Nevada reached a pivotal point in its post-recession recovery by hitting an employment milestone in January but its recovery is also raising concerns about infrastructure and housing.
The state jobless rate fell to 5 percent for the first time since 2007 as Nevada saw all major sectors of its economy post job gains at the beginning of the year, according to the Nevada Department of Employment, Training and Rehabilitation.
The numbers mark a continuation of the improvement seen in the state’s unemployment numbers from last year.
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Construction, which saw steep declines in the recession, reported the biggest improvement in January with a 7.3 percent increase in jobs. The trend is good news for the state given what it saw during the downturn, said Mark Pingle, an economist at the University of Nevada, Reno.
“The Nevada economy was one of the worst-hit (by the recession) mainly because it was so construction dependent in the north and the south,” Pingle said. “Nevada has pretty much recovered from that now.”
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Nevada’s tourism sector, which was also hit hard by the recession, is factoring into the positive January numbers as well. Leisure and hospitality saw the biggest nominal growth in jobs, with an increase of 10,000 positions over the same month last year.
Only the mining and logging industry reported job growth below 1,000 jobs. The sector added 200 jobs year-over-year.
With job growth in Nevada exceeding the national average for 54 straight months, the state continues to close the gap with the rest of the nation. The U.S. unemployment rate in January was 4.8 percent.
“The gap between the national unemployment rate and the Nevada rate has nearly disappeared, down from 4.4 percentage points at the height of the recession, to a minimal 0.2 percentage point in January,” said Bill Anderson, DETR chief economist.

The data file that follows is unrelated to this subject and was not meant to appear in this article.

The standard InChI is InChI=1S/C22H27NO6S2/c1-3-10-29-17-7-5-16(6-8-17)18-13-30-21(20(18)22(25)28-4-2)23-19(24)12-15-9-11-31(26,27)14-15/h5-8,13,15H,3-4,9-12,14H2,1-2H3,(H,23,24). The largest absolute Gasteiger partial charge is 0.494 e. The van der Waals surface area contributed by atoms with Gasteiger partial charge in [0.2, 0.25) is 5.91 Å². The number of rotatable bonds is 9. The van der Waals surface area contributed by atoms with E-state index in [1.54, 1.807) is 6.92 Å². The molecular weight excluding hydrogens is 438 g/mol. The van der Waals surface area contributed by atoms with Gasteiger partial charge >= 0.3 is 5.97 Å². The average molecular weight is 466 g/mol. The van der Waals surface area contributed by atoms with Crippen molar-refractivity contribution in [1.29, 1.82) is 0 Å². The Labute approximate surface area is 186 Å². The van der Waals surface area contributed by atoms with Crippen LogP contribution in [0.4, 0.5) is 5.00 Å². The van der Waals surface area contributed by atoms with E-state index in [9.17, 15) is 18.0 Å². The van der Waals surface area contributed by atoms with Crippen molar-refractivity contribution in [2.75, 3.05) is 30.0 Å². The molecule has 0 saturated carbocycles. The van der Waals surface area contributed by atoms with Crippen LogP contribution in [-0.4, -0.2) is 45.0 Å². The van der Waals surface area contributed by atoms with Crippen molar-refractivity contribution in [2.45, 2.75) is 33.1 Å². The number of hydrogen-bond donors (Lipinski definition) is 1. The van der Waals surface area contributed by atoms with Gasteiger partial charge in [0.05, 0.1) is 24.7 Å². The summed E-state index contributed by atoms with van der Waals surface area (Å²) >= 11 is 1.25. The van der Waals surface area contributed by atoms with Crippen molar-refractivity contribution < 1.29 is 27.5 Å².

With the advantages that Nevada enjoyed prior to the recession still coming into play — mainly its proximity to California and more favorable business and tax climate — the state should see a return to the status quo in relation to the rest of the country, Pingle said. Nevada was the fastest-growing state in the nation for several years before the recession placed a speed bump on Nevada’s momentum.
“We should expect Nevada to go back to where it was, which is having lower unemployment than the U.S.,” Pingle said.
Another economist, Elliott Parker of the University of Nevada, Reno, gave a more muted assessment of the latest numbers. Parker noted that the report mentions how the area would normally see a drop of 17,000 private sector jobs and 5,000 public sector jobs from December to January. Private sector employment, however, dropped by 16,000 jobs instead, which was considered an increase of 1,000 jobs, Parker said.
Parker also pointed out that the report focuses on growth over the last year, in which employment grew by around 2.2 percent but the labor force grew by 0.9 percent, so the unemployment rate came down by the difference as well.
"I don’t disagree with seasonal adjustments, but this one does make it more difficult to be excited about it," Parker said. "There is nothing dramatic in the numbers that I see, not particularly good but certainly not bad."
Gov. Brian Sandoval, meanwhile, welcomed the January numbers, which are up by 44,000 jobs total over a year ago. Sandoval cautioned, however, that more work needs to be done for the state to continue its momentum. Nevada’s economy, for example, grew for 13 straight quarters and exceeded overall U.S. GDP growth in the last three quarters. Nevada’s seasonally adjusted GDP (in 2009 dollars) of $127 billion from the third quarter of 2016 is still below the state’s peak from 2007, according to the latest numbers available from the U.S. Bureau of Economic Analysis.
“This announcement is a major milestone in our state’s recovery,” Sandoval said. “But we must remain vigilant in our efforts to continue bringing high-wage, quality employment to the Silver State.”
With Nevada's population growth of 1.95 percent in 2016 second only to Utah, infrastructure and housing are also becoming an issue. An influx of new workers as well as new residents moving to the state — Nevada was the 9th most popular destination for movers in 2016 — is putting pressure on housing affordability and availability, including existing home prices as well as rising rents in Reno. Inventory for existing homes, for example, is at historic lows and expected to lead to a jump in median home price this spring in summer, according to the Reno/Sparks Association of Realtors.
Pingle, meanwhile, cautioned against certain changes in the state’s tax climate as the Nevada economy transforms. Back in the 1990s, for example, about 42 percent of state government revenue came from gaming taxes, according to Pingle.
“As the economy has diversified and the population has grown, that (gaming) tax base can no longer provide the level of government services that people want,” Pingle said. “What Nevada has done is move to various business taxes, which could make the state less business-friendly in the long term.”